The provisions of the Companies Act are also not alone sufficiently comprehensive to regulate the relationship between the company and its owners or the relationship between the owners. As such, it is recommended that the shareholders draw up a written shareholders’ agreement with each other to agree on the rules relating to the company.
I would like to raise the following key points that should be carefully considered when drawing up a shareholders’ agreement:
- What is the situation in the company without a shareholder’s agreement and after putting a shareholders’ agreement in place? What kind of situation, need, and ownership structure is the shareholders’ agreement being drawn up for? Although shareholders’ agreements are being made in increasing numbers, few people know what a shareholders’ agreement may contain and why one should be drawn up. For example, a shareholders’ agreement in a family business may have very different objectives compared to a shareholders’ agreement drawn up between business partners. A shareholders’ agreement may be used for different aims in a limited company in which the other shareholder is in the minority than in a limited company in which ownership is equally divided among the shareholders. A shareholders’ agreement should always be tailored to the individual situation and needs of the company, which templates often fail to satisfy.
- What will a certain provision mean from the company’s and individual shareholders’ perspective? It is essential to consider the conditions under which each shareholder becomes a shareholder and what each shareholder expects from their fellow shareholders. You should not agree on responsibilities and duties that in reality are not applicable to the company or are impossible to comply with.
- What if your company needs additional funding? Do the shareholders have a financial obligation to the company? For example, you should consider whether the shareholders are obligated to offer additional loans, collateral or guarantees to the company.
- What is agreed regarding the use of funds invested in the company and the economic benefits received by shareholders? Economic benefits in this context mean the distribution of dividends as well as the salary paid to shareholders. Terms relating to other economic benefits can include, for example, various incentive schemes. The requirements for the distribution of dividends have been set in the Companies Act, but it is often necessary to agree on dividend policy within a shareholders’ agreement.
- What happens if a shareholder wants to leave the company? Do the other shareholders have an obligation or a right to purchase the shares of another shareholder? These objectives can be achieved by agreeing on share transfer restrictions, such as redemption, consent and right of first refusal clauses. If the shareholder is required to dispose of their shares, it is a good idea to also define the criteria for determining the price of shares in these situations.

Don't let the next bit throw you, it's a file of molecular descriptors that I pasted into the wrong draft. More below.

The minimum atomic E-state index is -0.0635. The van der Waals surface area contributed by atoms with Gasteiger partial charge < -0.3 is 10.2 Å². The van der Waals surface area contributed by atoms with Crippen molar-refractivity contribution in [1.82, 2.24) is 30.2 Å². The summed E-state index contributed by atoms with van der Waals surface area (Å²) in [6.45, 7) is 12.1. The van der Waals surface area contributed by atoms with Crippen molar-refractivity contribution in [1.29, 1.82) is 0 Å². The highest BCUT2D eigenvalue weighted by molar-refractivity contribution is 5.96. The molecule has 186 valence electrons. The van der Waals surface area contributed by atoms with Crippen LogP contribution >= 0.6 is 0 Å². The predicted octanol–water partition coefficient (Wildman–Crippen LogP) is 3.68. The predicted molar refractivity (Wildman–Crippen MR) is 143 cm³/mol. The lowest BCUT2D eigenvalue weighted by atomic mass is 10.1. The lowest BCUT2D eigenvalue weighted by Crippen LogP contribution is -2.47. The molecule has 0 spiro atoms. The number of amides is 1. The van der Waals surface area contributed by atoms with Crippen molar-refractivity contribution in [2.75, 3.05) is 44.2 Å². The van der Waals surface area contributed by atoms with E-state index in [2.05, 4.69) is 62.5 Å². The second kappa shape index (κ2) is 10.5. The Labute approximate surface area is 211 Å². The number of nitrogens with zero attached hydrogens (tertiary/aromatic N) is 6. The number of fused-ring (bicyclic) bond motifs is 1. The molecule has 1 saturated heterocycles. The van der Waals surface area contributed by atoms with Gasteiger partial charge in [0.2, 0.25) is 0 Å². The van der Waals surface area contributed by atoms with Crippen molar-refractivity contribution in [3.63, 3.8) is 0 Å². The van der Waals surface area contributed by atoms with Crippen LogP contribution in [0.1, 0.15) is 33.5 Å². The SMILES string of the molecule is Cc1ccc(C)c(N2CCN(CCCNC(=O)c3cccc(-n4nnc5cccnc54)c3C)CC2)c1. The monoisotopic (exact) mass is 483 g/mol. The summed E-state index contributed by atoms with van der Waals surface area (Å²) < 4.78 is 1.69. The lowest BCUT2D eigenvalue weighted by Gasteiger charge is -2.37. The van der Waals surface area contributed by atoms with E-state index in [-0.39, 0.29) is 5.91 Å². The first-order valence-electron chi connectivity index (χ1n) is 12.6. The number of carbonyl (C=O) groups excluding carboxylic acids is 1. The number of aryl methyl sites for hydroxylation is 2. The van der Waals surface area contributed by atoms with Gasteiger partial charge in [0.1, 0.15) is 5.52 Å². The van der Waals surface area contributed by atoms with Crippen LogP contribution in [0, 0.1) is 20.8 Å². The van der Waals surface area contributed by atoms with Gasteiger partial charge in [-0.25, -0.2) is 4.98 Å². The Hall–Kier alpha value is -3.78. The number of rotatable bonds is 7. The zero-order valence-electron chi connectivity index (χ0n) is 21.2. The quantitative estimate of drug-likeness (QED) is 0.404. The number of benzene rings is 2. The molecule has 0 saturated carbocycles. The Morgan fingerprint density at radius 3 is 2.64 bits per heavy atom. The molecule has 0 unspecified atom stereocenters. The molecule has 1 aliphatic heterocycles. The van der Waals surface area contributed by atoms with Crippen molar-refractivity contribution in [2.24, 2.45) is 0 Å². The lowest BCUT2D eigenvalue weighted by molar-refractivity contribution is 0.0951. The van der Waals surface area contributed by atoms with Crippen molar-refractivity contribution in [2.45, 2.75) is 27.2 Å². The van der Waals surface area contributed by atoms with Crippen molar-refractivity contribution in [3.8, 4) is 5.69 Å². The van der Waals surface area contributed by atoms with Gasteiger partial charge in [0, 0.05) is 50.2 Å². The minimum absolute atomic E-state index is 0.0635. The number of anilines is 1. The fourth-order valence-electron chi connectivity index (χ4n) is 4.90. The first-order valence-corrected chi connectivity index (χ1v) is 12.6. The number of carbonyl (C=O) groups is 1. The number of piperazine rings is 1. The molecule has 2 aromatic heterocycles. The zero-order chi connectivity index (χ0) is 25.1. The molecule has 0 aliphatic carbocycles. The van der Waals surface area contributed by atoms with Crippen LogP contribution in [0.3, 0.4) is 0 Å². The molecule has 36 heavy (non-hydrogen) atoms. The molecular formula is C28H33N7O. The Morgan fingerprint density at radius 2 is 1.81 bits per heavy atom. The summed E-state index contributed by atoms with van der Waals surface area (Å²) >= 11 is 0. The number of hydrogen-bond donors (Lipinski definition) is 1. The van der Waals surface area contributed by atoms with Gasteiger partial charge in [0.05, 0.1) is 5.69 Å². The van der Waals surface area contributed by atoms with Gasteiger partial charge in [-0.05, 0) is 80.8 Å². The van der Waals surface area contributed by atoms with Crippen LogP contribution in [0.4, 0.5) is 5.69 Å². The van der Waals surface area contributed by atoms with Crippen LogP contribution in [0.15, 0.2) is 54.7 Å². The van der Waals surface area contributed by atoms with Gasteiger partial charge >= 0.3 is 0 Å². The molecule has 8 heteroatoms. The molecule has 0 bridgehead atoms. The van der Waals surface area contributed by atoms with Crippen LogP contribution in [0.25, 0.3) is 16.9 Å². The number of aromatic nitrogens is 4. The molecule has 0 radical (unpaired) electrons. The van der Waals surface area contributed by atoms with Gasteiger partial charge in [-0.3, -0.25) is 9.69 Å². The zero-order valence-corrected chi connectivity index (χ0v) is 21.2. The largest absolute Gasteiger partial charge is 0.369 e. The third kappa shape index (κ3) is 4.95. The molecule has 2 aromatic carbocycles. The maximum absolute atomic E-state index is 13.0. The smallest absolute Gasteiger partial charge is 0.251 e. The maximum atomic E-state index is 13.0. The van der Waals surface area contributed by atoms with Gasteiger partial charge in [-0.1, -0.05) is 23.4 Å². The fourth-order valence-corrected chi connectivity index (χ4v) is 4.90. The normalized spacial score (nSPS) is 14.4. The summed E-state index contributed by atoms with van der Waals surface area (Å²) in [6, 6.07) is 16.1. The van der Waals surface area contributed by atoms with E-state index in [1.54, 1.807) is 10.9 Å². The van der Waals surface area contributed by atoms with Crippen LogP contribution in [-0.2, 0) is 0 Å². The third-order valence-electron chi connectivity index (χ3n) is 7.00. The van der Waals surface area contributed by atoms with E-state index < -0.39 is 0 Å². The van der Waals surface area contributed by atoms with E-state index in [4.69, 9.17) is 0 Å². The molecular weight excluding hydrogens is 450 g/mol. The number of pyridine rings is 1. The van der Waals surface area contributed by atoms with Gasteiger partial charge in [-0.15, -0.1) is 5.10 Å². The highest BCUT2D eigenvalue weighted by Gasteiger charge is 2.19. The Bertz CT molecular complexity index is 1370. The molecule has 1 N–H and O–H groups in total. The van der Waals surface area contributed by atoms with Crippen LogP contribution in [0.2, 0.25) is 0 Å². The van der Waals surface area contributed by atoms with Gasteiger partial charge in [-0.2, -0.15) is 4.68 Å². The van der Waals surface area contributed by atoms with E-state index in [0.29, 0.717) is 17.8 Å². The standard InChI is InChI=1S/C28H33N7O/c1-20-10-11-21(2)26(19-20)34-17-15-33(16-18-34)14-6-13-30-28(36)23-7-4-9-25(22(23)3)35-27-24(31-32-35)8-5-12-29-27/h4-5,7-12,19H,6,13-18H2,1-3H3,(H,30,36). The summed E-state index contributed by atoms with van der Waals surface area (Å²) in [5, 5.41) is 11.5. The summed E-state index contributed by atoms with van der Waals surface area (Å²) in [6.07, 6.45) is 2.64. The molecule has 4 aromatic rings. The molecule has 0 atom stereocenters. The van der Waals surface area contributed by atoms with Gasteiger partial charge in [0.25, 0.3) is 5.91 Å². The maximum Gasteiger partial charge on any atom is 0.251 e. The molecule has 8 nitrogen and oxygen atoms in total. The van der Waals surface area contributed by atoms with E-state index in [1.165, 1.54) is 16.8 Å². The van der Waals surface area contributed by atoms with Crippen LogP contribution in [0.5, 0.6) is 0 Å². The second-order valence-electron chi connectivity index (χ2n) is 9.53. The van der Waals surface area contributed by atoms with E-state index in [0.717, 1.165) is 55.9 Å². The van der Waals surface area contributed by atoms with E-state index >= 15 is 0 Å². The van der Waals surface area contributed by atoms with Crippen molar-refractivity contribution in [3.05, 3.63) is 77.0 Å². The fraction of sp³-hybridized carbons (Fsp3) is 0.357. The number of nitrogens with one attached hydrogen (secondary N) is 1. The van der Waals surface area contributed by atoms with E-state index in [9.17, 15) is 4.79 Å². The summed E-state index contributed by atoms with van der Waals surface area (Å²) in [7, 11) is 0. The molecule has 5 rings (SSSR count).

- What should be done if disputes among the shareholders are disrupting the company’s activities? Do the shareholders have, for example, a redemption obligation in such a situation? It is important to get to a point where activities do not stand still due to the shareholders’ disputes, but instead a variety of dispute resolution procedures are available.
- What should be done if a shareholder dies or gets divorced? For example, can heirs act as shareholders? It can be agreed in the shareholders’ agreement, for example, that the estate or the heirs have the right to keep the shares, provided that they commit to the terms of the shareholders’ agreement. Alternatively, the company may, for example, have the right to redeem shares. In case of divorce, it may be justified, for example, to agree that the shareholders have to sign a prenuptial agreement with their spouses.
- Do the shareholders have the right to purchase shares before anyone else, or the right or obligation to sell shares (right of first refusal, tag along or drag along rights)? It might be important to agree in the shareholders agreement that a transaction supported by the majority of the shareholders can be carried out, even if all the shareholders do not wish to sell their shares.
- What competition restrictions are agreed? For example, can a shareholder freely compete against the company and is the non-compete clause tied to shareholdings in the company or to the employment relationship? The non-compete clause should not be worded so tightly that in reality it prevents the shareholder from continuing their career after terminating their shareholdings.
- How can shareholders obtain information about the company? According to the Companies Act, shareholders are only entitled to inspect the company’s public documents, such as financial statements. Therefore, the right to information can be important, for example, to shareholders who do not participate in the management of the company. When granting rights to information you should, however, consider whether this disclosure of information can have any adverse effects on the company.
- What is agreed about confidentiality? A confidentiality clause in the shareholders’ agreement is intended to safeguard both the company’s and the shareholders’ business and professional secrets. Agreeing on confidentiality is generally in the best interest of all shareholders.
- What consequences are agreed for a breach of contract? It is often appropriate to decide on liquidated damages. Other possible consequences for a breach of contract are, for example, redemption of shares or transfer of administrative rights.
In general, it is best to draw up a shareholders’ agreement when you set up the company
If new shareholders join the company during its life cycle, they should also agree to commit to the shareholders’ agreement. Often, merely considering things in advance and finding a common goal prevents possible conflicts.